Very commonly we are asked this question: when is the right time to change your engine coolant? It varies with all vehicles. It may be that you are advised to change the coolant (commonly referred to as "antifreeze") every 30,000 miles, other times there is no maintenance schedule.
Hyundai says the coolant in most of its models should be replaced around 60,000 miles the first time, after that every 30,000. The interval is every 30,000 miles on some Mercedes-Benz models with some engines, but on others it's 120,000 miles or 12 years. On still other Mercedes, it's 150,000 miles or 15 years.
Some manufacturers recommend you drain and flush the engine's cooling system and change the coolant more often on vehicles that frequent towing, which
makes your engine produce more heat. The schedule for many Chevrolet's, though, is a change at 150,000 miles regardless of how the vehicle is driven.
Many service shops, though — including some at dealerships that sell cars with "lifetime" coolant — say you should do a coolant change more often than the maintenance schedule recommends, such as every 30,000 or 50,000 miles.
Here's why: Most vehicles use long-life engine coolant (usually a 50/50 mixture of antifreeze and water) in the radiator that for several years will provide protection against boiling in hot weather and freezing in cold temperatures, with little or no maintenance. Modern vehicles typically have longer periods between fluid changes of all types.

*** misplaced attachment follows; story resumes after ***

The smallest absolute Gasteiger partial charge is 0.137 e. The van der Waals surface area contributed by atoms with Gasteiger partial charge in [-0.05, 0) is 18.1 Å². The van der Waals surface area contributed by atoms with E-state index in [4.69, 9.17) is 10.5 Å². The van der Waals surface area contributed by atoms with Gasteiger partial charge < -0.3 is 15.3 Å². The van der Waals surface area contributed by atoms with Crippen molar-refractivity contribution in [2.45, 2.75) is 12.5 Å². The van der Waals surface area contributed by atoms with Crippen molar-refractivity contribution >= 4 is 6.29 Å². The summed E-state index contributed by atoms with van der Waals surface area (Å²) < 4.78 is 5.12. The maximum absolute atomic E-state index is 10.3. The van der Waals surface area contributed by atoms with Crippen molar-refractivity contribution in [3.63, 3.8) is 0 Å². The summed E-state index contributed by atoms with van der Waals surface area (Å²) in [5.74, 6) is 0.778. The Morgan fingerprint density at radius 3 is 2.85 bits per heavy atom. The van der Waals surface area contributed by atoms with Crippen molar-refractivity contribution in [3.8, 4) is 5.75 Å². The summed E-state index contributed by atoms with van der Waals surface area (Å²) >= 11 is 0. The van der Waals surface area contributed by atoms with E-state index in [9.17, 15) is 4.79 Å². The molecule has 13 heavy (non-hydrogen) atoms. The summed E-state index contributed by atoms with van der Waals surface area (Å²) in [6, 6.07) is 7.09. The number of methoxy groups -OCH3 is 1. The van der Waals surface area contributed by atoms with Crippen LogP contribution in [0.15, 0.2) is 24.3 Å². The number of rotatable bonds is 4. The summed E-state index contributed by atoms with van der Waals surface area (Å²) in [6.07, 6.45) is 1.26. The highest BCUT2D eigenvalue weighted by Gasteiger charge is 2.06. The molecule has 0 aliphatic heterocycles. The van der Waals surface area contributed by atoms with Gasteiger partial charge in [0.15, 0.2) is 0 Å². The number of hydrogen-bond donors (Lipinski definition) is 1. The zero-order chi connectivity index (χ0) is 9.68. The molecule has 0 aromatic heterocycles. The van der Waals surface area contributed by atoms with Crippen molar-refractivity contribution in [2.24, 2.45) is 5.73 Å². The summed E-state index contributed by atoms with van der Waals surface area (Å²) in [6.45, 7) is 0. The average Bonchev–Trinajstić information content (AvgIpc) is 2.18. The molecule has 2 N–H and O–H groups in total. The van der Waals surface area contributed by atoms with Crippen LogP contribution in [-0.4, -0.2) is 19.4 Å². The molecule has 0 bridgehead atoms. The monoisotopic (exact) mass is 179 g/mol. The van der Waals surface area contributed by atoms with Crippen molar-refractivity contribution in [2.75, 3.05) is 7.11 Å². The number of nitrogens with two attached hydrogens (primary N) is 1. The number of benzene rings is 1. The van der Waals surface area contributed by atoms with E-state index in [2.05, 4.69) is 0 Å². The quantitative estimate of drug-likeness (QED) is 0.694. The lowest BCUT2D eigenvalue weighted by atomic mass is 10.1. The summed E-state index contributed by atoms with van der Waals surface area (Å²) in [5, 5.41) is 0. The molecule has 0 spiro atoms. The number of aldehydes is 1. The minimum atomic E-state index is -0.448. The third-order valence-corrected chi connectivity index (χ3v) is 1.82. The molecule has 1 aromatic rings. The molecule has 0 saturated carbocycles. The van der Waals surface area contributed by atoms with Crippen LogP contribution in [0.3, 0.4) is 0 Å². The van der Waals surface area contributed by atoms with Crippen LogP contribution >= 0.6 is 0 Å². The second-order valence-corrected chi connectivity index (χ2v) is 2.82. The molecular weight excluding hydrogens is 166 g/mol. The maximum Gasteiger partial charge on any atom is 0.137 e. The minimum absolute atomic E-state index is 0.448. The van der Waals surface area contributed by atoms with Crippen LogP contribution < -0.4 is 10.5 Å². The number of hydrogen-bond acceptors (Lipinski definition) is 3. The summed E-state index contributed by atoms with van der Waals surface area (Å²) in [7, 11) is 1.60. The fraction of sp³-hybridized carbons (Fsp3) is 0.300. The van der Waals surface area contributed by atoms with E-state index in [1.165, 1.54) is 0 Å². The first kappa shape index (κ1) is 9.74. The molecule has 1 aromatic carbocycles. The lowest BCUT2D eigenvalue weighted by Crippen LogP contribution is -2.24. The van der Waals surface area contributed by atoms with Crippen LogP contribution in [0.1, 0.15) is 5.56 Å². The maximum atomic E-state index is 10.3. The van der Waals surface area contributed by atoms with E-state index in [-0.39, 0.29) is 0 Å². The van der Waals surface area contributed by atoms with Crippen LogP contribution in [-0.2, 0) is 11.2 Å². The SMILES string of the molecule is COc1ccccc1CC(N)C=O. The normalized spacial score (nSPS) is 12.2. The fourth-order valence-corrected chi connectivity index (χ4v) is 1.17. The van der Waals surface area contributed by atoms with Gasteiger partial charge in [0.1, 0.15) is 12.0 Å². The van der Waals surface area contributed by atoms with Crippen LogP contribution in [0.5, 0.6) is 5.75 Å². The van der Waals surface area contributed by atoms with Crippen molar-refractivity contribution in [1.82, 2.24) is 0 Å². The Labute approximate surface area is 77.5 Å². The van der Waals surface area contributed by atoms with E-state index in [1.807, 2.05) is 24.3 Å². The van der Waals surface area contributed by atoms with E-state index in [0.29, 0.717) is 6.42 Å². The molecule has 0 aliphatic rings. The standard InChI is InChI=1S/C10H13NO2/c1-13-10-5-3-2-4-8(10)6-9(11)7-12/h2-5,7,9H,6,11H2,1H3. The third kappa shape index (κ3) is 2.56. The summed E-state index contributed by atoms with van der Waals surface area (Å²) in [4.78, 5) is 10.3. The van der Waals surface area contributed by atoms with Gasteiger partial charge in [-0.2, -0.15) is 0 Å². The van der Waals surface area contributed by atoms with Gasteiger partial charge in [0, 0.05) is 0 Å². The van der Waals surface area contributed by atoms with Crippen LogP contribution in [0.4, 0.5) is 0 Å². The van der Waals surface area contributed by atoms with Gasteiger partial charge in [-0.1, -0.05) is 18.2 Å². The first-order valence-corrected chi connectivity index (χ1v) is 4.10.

Your vehicles coolant can deteriorate over time and should be tested to see if it's still good, as it can be hard to tell just by appearances. Even if the coolant reservoir shows sufficient coolant level and testing shows the cooling and antifreeze protection are still adequate, a coolant drain and antifreeze flush may be needed.
The coolant can become more acidic over time and lose its rust-inhibiting properties, causing corrosion. Corrosion can damage the radiator, water pump, thermostat, radiator cap, hoses and other parts of the cooling system, as well as to the vehicle heater system. And that can cause a car engine to overheat.
Thus, the coolant in any vehicle with more than about 50,000 miles should be tested periodically. That's to look for signs of rust, leaks and to make sure it has sufficient cooling and overheating protection, even if the cooling system seems to be working properly and the reservoir is full. The cooling system might also need flushing to remove contaminants no matter what the maintenance schedule calls for or how many miles are on the odometer.